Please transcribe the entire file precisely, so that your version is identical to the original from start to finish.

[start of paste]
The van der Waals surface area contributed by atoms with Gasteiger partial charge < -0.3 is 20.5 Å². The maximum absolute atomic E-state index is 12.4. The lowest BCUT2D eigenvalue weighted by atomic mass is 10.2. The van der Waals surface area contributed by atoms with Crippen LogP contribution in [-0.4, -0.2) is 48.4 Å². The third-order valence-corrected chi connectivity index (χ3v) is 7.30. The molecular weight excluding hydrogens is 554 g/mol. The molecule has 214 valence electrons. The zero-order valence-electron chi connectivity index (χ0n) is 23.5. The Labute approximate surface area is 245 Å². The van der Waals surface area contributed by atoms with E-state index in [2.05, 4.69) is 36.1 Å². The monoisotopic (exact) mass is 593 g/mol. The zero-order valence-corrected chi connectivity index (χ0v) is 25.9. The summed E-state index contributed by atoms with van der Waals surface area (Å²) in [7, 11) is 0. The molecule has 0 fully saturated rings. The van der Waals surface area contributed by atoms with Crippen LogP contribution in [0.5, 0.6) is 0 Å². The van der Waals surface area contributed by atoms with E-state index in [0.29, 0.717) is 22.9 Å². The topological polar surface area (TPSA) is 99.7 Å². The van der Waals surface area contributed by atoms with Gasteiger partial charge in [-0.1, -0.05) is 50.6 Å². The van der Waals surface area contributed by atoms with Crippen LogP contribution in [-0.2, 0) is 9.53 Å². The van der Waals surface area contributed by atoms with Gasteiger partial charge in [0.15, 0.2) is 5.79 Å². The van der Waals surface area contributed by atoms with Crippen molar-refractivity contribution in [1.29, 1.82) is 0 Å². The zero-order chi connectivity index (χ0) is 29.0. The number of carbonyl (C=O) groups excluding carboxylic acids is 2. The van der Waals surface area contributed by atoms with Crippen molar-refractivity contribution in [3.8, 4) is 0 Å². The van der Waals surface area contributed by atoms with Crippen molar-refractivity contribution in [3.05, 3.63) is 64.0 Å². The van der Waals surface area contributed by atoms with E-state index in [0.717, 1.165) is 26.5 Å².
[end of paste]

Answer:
The van der Waals surface area contributed by atoms with Gasteiger partial charge < -0.3 is 20.5 Å². The maximum absolute atomic E-state index is 12.4. The lowest BCUT2D eigenvalue weighted by atomic mass is 10.2. The van der Waals surface area contributed by atoms with Crippen LogP contribution in [-0.4, -0.2) is 48.4 Å². The third-order valence-corrected chi connectivity index (χ3v) is 7.30. The molecular weight excluding hydrogens is 554 g/mol. The molecule has 214 valence electrons. The zero-order valence-electron chi connectivity index (χ0n) is 23.5. The Labute approximate surface area is 245 Å². The van der Waals surface area contributed by atoms with E-state index in [2.05, 4.69) is 36.1 Å². The monoisotopic (exact) mass is 593 g/mol. The zero-order valence-corrected chi connectivity index (χ0v) is 25.9. The summed E-state index contributed by atoms with van der Waals surface area (Å²) in [7, 11) is 0. The molecule has 0 fully saturated rings. The van der Waals surface area contributed by atoms with Crippen LogP contribution in [0.5, 0.6) is 0 Å². The van der Waals surface area contributed by atoms with E-state index in [0.29, 0.717) is 22.9 Å². The topological polar surface area (TPSA) is 99.7 Å². The van der Waals surface area contributed by atoms with Gasteiger partial charge in [-0.1, -0.05) is 50.6 Å². The van der Waals surface area contributed by atoms with Crippen LogP contribution in [-0.2, 0) is 9.53 Å². The van der Waals surface area contributed by atoms with Gasteiger partial charge in [0.15, 0.2) is 5.79 Å². The van der Waals surface area contributed by atoms with Crippen molar-refractivity contribution in [1.29, 1.82) is 0 Å². The zero-order chi connectivity index (χ0) is 29.0. The number of carbonyl (C=O) groups excluding carboxylic acids is 2. The van der Waals surface area contributed by atoms with Crippen molar-refractivity contribution in [3.8, 4) is 0 Å². The van der Waals surface area contributed by atoms with Crippen molar-refractivity contribution in [3.05, 3.63) is 64.0 Å². The van der Waals surface area contributed by atoms with E-state index in [0.717, 1.165) is 26.5 Å².